Guest post written by
I write about money and career for millennials at optimisticmillennial.com.
Summer break for college students has finally arrived. They have plans to spend time at the beach, lake, or music festivals. Relaxation is important, but they may not realize that there are hidden costs if they don’t use this time to complete an internship before they graduate.
The costs are in the form of career potential, earnings, and time. All of these are important, but which are most significant to a new graduate?
Inability to Compete with Other Graduates
As students don their black robes and graduation caps this spring, they’ll enter a competitive pool of job seekers. Do you know how you stack up against your peers?
In 2014, 75% of graduates left school with at least one internship completed. Further, employers are now looking for work experience above other factors in selecting entry-level candidates.
It comes back to the all-too-painful chicken and egg reality most millennials have faced. They are told they need experience to get a job, but they need a job to get experience.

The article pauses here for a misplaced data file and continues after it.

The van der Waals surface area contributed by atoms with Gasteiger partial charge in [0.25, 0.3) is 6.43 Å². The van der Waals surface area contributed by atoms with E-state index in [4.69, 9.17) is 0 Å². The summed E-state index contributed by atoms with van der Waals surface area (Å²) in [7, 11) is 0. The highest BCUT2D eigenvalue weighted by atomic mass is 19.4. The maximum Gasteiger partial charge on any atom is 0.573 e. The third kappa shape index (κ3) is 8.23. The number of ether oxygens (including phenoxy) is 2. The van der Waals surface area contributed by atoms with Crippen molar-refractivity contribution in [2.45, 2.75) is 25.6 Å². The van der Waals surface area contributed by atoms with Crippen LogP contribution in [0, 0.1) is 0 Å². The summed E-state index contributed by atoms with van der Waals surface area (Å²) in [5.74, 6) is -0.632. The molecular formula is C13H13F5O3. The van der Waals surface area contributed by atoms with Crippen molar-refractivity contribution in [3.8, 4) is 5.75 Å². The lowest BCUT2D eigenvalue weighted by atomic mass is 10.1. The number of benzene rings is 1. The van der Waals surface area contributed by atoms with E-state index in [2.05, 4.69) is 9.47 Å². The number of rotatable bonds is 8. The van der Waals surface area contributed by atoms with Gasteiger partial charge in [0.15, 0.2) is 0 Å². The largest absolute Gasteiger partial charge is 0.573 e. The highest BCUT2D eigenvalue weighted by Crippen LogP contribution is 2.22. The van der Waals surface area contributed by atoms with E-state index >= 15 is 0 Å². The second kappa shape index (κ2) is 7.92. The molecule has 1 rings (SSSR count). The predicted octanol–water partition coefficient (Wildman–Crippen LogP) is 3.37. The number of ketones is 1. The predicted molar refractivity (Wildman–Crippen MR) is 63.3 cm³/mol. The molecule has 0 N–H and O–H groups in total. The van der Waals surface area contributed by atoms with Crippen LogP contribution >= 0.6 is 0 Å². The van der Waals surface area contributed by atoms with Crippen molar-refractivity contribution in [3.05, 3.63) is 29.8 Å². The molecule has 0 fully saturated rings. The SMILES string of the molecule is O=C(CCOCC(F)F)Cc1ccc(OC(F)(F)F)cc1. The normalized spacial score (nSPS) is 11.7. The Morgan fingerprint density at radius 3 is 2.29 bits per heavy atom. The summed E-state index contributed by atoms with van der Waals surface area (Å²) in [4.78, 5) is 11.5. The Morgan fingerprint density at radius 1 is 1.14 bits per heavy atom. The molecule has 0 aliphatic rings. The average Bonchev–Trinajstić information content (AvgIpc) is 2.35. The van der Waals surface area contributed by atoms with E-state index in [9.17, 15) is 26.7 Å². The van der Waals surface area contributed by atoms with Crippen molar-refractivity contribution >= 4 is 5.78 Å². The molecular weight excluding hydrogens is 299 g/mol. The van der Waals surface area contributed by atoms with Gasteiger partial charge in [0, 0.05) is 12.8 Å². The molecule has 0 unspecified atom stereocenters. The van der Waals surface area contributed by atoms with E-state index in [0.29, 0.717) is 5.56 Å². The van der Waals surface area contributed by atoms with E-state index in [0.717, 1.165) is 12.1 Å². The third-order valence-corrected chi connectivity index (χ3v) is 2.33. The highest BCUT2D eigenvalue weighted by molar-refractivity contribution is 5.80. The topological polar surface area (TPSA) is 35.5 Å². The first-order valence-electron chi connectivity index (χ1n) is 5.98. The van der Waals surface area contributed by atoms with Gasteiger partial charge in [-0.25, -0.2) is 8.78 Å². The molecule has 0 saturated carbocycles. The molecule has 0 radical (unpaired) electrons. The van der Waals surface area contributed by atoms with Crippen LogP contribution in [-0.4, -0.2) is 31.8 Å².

According to the Chronicle of Higher Education and the American Public Media’s Marketplace survey, internship experience is the single most important credential for recent graduates to have on their resume in their job search.
Adding an internship to your resume before you hit the real world will at least keep you on pace with your peers, if not give you an edge.
Lose Out on ‘Foot in the Door’ Opportunities
Most job seekers are familiar with online job submissions being referred to as the “black hole” where their resume disappears, never to be found again.
One of the ways to get a foot in the door to your first job is to find an internship at a company that regularly hires their interns as full-time employees. Read more…